Many businesses in the area are reporting that they have received emails requesting financial information or the transfer of funds. The emails “appear” to come from a company officer or financial executive but in reality, the email is coming from an unknown party who has spoofed the decision-makers email to appear legitimate.
These unknown parties have not hacked into the company’s email or stolen someone’s identity; instead they are relying on an old but effective practice of spoofing a person’s email called Joe Jobbing. There isn’t much an individual can do to prevent themselves from receiving a spoofed email; but how an individual responds can make a huge difference – financially.
Follow these few simple steps to decrease your chances of falling victim to a scam:
- Never accept or generate financial transaction requests via email; especially if it isn’t already a common practice where you work.
- If you receive an email that seems a little odd or out of custom, take a minute to validate with a phone call that it’s from the sender.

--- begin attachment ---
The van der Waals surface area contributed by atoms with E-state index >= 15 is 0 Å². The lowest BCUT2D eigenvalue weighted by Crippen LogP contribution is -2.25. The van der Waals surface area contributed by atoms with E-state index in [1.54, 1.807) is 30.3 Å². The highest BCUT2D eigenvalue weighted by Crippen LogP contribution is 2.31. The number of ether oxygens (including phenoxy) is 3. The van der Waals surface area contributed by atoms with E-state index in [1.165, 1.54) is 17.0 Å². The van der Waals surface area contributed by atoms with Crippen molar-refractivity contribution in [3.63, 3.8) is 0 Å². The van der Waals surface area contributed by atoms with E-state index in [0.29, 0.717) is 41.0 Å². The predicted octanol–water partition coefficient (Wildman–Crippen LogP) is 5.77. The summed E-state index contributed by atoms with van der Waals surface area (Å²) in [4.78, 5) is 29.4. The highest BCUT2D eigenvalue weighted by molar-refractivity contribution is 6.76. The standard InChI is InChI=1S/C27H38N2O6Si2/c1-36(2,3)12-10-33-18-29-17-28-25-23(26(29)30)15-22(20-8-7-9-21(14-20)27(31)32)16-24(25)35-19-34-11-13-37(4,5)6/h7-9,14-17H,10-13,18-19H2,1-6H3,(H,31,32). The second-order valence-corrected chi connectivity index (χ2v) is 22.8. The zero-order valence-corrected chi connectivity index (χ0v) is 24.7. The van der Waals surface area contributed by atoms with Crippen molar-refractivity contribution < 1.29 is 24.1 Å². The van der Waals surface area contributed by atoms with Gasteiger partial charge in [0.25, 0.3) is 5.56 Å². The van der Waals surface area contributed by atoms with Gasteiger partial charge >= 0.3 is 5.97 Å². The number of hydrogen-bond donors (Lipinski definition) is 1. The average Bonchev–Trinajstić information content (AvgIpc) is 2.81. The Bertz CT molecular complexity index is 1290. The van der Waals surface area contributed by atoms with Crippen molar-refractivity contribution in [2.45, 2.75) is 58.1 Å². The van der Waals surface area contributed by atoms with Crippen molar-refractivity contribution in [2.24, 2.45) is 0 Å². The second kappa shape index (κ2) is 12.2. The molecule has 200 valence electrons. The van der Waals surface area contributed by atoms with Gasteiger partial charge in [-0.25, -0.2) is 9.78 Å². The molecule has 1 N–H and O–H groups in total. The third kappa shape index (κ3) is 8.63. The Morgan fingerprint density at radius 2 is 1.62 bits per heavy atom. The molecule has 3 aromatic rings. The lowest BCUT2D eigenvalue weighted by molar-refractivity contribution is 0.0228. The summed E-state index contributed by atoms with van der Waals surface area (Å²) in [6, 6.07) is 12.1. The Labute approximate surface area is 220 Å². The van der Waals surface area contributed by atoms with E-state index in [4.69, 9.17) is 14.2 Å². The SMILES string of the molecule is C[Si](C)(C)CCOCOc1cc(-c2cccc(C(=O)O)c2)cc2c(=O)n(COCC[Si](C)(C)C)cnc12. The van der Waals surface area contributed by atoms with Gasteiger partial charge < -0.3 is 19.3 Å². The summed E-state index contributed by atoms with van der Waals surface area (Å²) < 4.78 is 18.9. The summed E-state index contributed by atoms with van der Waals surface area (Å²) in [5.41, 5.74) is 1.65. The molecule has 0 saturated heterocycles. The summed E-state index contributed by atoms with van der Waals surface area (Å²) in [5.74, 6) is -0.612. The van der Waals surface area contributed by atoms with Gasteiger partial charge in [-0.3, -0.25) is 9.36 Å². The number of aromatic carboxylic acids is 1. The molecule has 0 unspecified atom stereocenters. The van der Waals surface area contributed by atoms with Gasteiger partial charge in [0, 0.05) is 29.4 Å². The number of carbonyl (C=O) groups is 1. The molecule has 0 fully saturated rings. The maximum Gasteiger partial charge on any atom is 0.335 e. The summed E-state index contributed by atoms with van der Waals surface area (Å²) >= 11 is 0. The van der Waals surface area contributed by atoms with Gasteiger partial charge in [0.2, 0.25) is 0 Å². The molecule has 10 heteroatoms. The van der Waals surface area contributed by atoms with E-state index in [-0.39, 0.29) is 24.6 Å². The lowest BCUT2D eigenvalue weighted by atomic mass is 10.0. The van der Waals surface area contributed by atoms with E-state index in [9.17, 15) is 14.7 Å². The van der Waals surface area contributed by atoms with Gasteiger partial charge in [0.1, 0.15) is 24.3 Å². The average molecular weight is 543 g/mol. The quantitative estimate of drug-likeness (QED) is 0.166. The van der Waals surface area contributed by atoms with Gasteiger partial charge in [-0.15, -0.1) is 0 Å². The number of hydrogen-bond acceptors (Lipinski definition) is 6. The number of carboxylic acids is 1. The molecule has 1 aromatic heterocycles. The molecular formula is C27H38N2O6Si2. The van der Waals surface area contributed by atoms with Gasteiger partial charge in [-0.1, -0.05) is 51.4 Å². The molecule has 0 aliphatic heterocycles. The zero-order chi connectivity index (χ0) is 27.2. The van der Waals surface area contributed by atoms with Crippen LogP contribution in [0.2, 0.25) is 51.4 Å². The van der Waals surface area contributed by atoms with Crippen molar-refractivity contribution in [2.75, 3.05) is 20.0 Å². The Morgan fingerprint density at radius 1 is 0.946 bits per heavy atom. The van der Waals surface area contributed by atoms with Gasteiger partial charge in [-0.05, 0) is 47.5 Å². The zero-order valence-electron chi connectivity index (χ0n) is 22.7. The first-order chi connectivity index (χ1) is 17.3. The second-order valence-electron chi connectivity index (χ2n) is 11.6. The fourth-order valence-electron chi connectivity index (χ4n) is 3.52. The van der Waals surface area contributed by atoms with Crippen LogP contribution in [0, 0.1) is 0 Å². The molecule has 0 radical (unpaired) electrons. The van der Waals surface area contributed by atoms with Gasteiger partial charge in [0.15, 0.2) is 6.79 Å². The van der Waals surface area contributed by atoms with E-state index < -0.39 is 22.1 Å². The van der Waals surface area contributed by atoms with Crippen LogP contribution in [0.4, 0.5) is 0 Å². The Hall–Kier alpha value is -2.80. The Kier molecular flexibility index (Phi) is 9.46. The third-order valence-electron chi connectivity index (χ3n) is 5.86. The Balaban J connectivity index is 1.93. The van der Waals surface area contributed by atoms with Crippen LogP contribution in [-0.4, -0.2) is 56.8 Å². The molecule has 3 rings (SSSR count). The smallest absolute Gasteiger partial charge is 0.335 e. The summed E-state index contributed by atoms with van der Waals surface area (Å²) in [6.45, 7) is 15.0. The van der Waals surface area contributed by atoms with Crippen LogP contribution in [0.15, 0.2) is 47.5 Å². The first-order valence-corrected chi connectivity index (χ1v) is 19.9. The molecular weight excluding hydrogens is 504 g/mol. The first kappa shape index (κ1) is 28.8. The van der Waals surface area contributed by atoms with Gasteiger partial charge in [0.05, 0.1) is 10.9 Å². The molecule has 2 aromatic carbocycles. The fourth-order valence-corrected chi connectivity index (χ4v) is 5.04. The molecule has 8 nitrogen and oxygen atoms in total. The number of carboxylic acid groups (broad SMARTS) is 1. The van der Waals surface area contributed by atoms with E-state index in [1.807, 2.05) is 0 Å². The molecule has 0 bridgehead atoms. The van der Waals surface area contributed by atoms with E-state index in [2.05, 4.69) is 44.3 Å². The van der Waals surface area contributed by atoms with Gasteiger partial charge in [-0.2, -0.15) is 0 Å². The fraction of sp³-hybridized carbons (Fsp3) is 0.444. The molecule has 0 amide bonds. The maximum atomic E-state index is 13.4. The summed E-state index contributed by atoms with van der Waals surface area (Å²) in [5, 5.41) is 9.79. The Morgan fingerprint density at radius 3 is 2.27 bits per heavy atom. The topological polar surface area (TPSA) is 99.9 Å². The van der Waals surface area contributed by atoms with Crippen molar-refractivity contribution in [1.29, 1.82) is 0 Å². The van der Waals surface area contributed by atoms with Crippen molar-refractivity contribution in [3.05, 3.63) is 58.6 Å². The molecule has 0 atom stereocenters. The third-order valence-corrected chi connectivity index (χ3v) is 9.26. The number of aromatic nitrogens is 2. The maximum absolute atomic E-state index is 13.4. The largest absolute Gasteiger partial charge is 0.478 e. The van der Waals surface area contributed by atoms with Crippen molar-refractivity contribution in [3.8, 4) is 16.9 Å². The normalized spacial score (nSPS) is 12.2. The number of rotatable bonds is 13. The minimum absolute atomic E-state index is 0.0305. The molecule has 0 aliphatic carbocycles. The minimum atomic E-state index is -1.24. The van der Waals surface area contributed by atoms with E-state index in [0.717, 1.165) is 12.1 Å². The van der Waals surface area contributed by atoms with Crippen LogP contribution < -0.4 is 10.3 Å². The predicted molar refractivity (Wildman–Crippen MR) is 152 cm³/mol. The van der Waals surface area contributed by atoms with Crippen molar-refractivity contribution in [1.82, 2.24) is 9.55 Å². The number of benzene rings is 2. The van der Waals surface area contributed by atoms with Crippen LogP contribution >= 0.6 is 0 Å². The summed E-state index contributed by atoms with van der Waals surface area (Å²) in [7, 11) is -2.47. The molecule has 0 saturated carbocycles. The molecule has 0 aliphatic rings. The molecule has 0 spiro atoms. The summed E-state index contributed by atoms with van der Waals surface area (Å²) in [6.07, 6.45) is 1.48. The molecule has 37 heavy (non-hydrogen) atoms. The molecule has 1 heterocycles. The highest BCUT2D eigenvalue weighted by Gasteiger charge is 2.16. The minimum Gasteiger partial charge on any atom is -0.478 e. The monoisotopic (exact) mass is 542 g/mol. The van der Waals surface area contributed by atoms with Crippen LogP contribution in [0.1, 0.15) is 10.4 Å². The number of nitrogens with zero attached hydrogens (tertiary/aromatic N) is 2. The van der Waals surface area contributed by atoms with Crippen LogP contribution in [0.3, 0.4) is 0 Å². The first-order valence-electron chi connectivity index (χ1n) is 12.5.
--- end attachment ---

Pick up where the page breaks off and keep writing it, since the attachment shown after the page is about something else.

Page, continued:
- Automatically assume a request for financial information or significant changes to accounting practices is not legitimate.
- Practice caution with releasing information by phone with individuals who have not been legitimately verified.
- Consider removing website information identifying decision-makers names and email addresses.
- Never post email addresses and contact numbers for finance administrators on a website unless it is absolutely necessary.
Prevention is key. Practicing the steps above will help you greatly reduce your risk in becoming a victim to an email phishing scam.